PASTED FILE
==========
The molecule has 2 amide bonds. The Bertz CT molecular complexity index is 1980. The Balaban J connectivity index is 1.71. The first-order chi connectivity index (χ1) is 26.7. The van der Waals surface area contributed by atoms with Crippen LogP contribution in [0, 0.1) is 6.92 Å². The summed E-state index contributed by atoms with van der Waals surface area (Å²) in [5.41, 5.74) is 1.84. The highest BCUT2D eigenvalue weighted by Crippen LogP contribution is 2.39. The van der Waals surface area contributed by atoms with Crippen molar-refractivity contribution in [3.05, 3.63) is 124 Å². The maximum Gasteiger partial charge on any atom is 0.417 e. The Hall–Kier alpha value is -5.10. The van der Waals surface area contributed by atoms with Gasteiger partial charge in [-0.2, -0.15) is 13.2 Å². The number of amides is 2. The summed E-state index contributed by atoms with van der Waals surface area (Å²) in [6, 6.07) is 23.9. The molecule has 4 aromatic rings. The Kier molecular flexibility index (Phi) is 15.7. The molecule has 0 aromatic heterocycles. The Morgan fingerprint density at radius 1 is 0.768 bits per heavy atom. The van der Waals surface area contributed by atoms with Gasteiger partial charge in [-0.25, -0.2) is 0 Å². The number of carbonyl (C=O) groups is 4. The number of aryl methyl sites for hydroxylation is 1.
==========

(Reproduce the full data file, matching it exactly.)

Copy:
The molecule has 2 amide bonds. The Bertz CT molecular complexity index is 1980. The Balaban J connectivity index is 1.71. The first-order chi connectivity index (χ1) is 26.7. The van der Waals surface area contributed by atoms with Crippen LogP contribution in [0, 0.1) is 6.92 Å². The summed E-state index contributed by atoms with van der Waals surface area (Å²) in [5.41, 5.74) is 1.84. The highest BCUT2D eigenvalue weighted by Crippen LogP contribution is 2.39. The van der Waals surface area contributed by atoms with Crippen molar-refractivity contribution in [3.05, 3.63) is 124 Å². The maximum Gasteiger partial charge on any atom is 0.417 e. The Hall–Kier alpha value is -5.10. The van der Waals surface area contributed by atoms with Gasteiger partial charge in [-0.2, -0.15) is 13.2 Å². The number of amides is 2. The summed E-state index contributed by atoms with van der Waals surface area (Å²) in [6, 6.07) is 23.9. The molecule has 4 aromatic rings. The Kier molecular flexibility index (Phi) is 15.7. The molecule has 0 aromatic heterocycles. The Morgan fingerprint density at radius 1 is 0.768 bits per heavy atom. The van der Waals surface area contributed by atoms with Gasteiger partial charge in [-0.25, -0.2) is 0 Å². The number of carbonyl (C=O) groups is 4. The number of aryl methyl sites for hydroxylation is 1.